What is XRP? Lets dig in


What is XRP?

XRP is a cryptocurrency that was launched in 2012 with the intention of altering payment methods. This digital currency is intended to serve as a bridge for financial institutions that employ numerous currencies by offering an open architecture that allows for fast and efficient payment and remittance settlement.

XRP intends to provide a more streamlined and efficient alternative to the old SWIFT payments system, which is routinely used by banks and intermediaries for international money transfers, by allowing transactions to be processed in real-time. This makes XRP an appealing alternative for organizations and people who require quick and easy cross-border payments.

Ripple Labs: What is it?

The history of XRP, Ripple’s cryptocurrency, is long and complicated. RipplePay, a money transfer platform founded by software developer Ryan Fugger in 2004, started it all. However, the initiative took a new turn in 2011 when Jed McCaleb, the developer of the now-defunct Japanese bitcoin exchange Mt. Gox, established a separate firm, OpenCoin. Fugger handed up the project to McCaleb after conversations with the RipplePay team.

McCaleb set out with two other developers to construct a more complex version of Bitcoin. In 2012, this resulted in the establishment of the XRP network and its native currency, XRP. The firm behind the initiative changed names multiple times, from Ripple Labs in 2013 to Ripple.

The XRP Ledger, How does it work?

The XRP Ledger is not like traditional blockchain networks that use proof-of-work or proof-of-stake protocols. To validate balances and confirm transactions, it instead use the XRP Ledger consensus protocol. Rather than being open to all, this is maintained by independent members carefully picked by the network.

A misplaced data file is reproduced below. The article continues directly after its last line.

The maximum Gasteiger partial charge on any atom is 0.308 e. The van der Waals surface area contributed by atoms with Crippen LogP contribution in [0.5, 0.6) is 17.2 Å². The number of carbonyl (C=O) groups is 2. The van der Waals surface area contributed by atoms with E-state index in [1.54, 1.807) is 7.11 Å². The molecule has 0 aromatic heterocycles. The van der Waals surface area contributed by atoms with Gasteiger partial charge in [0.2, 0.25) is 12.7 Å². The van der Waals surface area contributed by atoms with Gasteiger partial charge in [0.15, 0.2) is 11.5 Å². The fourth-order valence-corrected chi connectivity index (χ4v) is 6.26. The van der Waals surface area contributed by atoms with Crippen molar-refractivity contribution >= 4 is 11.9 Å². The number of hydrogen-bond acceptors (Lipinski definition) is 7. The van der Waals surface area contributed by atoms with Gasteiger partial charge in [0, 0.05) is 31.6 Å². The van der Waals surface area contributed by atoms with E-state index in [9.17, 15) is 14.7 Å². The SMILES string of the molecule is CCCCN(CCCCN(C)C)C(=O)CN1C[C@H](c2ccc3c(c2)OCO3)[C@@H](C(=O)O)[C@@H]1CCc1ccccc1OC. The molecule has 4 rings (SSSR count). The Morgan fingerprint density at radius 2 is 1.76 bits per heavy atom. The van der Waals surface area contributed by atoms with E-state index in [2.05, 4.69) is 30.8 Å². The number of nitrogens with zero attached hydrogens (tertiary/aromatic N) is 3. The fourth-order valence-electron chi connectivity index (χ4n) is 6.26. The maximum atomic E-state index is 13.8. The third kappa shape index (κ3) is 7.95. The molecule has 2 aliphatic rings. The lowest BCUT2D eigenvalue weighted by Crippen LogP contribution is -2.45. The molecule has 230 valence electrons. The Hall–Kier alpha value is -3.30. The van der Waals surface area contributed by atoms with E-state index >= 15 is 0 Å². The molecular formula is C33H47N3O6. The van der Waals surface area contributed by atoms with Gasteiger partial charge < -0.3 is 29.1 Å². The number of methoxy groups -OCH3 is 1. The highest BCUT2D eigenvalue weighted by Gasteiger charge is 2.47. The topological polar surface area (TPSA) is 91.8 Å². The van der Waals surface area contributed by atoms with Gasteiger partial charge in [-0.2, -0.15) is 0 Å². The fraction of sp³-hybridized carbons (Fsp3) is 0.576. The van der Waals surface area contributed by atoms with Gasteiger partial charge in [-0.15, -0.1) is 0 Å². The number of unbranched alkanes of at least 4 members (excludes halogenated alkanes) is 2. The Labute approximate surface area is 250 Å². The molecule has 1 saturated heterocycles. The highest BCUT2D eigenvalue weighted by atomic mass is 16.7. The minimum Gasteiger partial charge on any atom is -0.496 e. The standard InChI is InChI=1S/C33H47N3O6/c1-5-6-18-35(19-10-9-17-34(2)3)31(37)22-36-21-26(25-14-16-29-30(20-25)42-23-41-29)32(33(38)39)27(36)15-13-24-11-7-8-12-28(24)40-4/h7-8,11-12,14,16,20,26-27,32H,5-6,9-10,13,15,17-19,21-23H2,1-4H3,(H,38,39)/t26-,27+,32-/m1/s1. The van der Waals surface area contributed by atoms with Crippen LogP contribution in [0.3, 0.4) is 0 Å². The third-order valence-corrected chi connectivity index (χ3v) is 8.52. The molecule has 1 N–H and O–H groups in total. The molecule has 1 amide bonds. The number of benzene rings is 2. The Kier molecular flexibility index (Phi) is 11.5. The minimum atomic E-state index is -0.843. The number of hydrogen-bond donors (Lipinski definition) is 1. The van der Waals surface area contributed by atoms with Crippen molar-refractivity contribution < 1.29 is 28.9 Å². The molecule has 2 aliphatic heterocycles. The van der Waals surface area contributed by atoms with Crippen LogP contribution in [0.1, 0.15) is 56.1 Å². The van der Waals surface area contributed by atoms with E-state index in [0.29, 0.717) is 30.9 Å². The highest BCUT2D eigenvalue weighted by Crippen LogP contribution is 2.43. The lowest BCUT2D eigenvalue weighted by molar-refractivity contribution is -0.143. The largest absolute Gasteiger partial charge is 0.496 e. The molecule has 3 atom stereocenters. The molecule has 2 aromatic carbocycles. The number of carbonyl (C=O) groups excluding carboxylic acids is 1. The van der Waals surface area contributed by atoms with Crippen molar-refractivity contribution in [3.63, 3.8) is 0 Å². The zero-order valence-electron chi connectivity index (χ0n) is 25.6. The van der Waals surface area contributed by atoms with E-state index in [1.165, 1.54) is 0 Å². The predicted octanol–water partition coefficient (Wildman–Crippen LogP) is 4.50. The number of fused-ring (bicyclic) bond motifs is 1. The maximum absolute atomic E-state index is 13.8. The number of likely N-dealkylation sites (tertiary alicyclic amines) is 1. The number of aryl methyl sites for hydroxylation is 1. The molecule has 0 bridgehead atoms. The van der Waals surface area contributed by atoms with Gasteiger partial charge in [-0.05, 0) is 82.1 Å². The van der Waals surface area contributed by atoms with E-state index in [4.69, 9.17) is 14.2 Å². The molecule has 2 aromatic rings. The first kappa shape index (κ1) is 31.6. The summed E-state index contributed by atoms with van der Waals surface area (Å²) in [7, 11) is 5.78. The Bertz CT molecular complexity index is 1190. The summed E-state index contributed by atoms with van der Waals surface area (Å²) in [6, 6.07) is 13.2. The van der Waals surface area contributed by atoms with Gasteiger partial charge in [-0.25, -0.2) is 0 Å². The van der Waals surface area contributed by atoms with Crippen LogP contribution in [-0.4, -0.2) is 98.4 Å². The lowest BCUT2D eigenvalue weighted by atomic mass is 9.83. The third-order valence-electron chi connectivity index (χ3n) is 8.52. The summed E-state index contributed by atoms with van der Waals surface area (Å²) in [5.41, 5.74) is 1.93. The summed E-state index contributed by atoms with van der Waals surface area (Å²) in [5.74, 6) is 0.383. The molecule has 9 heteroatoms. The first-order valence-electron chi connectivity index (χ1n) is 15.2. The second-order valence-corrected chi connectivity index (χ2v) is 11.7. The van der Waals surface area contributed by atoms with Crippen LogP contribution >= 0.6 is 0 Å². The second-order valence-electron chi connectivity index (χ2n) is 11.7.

Instead of blocks, as in a PoW blockchain, the XRP Ledger generates “ledgers” that include data that links to the preceding ledger in the chain. Transactions are posted to the network for review and can only be validated if a sufficient number of validators agree. As a result, confirmation times are reduced to 3-5 seconds, as opposed to Bitcoin’s 10 minutes.

It’s also worth mentioning that, unlike Bitcoin miners, the XRP Ledger does not reward nodes with XRP for processing transactions. At debut, a total amount of 100 billion XRP was created and dispersed, with 20% going to the founders and 77.8% going to Ripple for development purposes.

Use case and adoption

Ripple had garnered over 100 banks as customers by 2018, mostly for its messaging infrastructure rather than its XRP coin. Ripple and XRP have been under attention from regulatory organizations, particularly the United States Securities and Exchange Commission, as they continue to gain popularity in traditional finance (SEC). The SEC has designated XRP as a security, bringing it under its purview.

The SEC charged Ripple and two of its executives in December 2020 with raising more than $1.3 billion through an unregistered issuance of digital asset securities. Ripple has contended that the SEC’s action is premature, coming so long after the formation of XRP, and that XRP has been classed differently by other US government authorities.